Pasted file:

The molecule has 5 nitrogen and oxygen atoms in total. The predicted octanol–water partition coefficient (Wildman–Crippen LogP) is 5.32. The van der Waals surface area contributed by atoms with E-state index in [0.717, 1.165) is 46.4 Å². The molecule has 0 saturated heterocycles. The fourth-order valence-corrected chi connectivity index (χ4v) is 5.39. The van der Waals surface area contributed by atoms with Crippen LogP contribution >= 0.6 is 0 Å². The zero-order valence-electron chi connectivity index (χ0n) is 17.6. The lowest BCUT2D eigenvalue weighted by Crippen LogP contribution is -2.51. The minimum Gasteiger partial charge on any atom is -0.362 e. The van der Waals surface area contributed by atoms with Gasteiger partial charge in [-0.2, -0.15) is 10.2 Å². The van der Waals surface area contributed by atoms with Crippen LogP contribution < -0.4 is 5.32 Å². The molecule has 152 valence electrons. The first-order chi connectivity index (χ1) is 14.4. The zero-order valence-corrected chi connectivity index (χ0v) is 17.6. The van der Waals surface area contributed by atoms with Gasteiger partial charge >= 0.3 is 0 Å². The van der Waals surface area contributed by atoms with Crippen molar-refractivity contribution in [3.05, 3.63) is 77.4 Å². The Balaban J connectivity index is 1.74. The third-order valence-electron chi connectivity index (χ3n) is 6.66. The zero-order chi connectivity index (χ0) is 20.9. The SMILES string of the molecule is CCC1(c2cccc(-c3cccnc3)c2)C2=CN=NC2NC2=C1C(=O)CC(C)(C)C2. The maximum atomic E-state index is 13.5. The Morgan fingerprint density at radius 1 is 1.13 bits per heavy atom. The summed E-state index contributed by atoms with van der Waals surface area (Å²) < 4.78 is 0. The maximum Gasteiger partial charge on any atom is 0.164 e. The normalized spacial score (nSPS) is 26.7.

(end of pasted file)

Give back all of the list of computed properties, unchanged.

The molecule has 5 nitrogen and oxygen atoms in total. The predicted octanol–water partition coefficient (Wildman–Crippen LogP) is 5.32. The van der Waals surface area contributed by atoms with E-state index in [0.717, 1.165) is 46.4 Å². The molecule has 0 saturated heterocycles. The fourth-order valence-corrected chi connectivity index (χ4v) is 5.39. The van der Waals surface area contributed by atoms with Crippen LogP contribution >= 0.6 is 0 Å². The zero-order valence-electron chi connectivity index (χ0n) is 17.6. The lowest BCUT2D eigenvalue weighted by Crippen LogP contribution is -2.51. The minimum Gasteiger partial charge on any atom is -0.362 e. The van der Waals surface area contributed by atoms with Gasteiger partial charge in [-0.2, -0.15) is 10.2 Å². The van der Waals surface area contributed by atoms with Crippen LogP contribution < -0.4 is 5.32 Å². The molecule has 152 valence electrons. The first-order chi connectivity index (χ1) is 14.4. The zero-order valence-corrected chi connectivity index (χ0v) is 17.6. The van der Waals surface area contributed by atoms with Gasteiger partial charge >= 0.3 is 0 Å². The van der Waals surface area contributed by atoms with Crippen molar-refractivity contribution in [3.05, 3.63) is 77.4 Å². The Balaban J connectivity index is 1.74. The third-order valence-electron chi connectivity index (χ3n) is 6.66. The zero-order chi connectivity index (χ0) is 20.9. The SMILES string of the molecule is CCC1(c2cccc(-c3cccnc3)c2)C2=CN=NC2NC2=C1C(=O)CC(C)(C)C2. The maximum atomic E-state index is 13.5. The Morgan fingerprint density at radius 1 is 1.13 bits per heavy atom. The summed E-state index contributed by atoms with van der Waals surface area (Å²) < 4.78 is 0. The maximum Gasteiger partial charge on any atom is 0.164 e. The normalized spacial score (nSPS) is 26.7.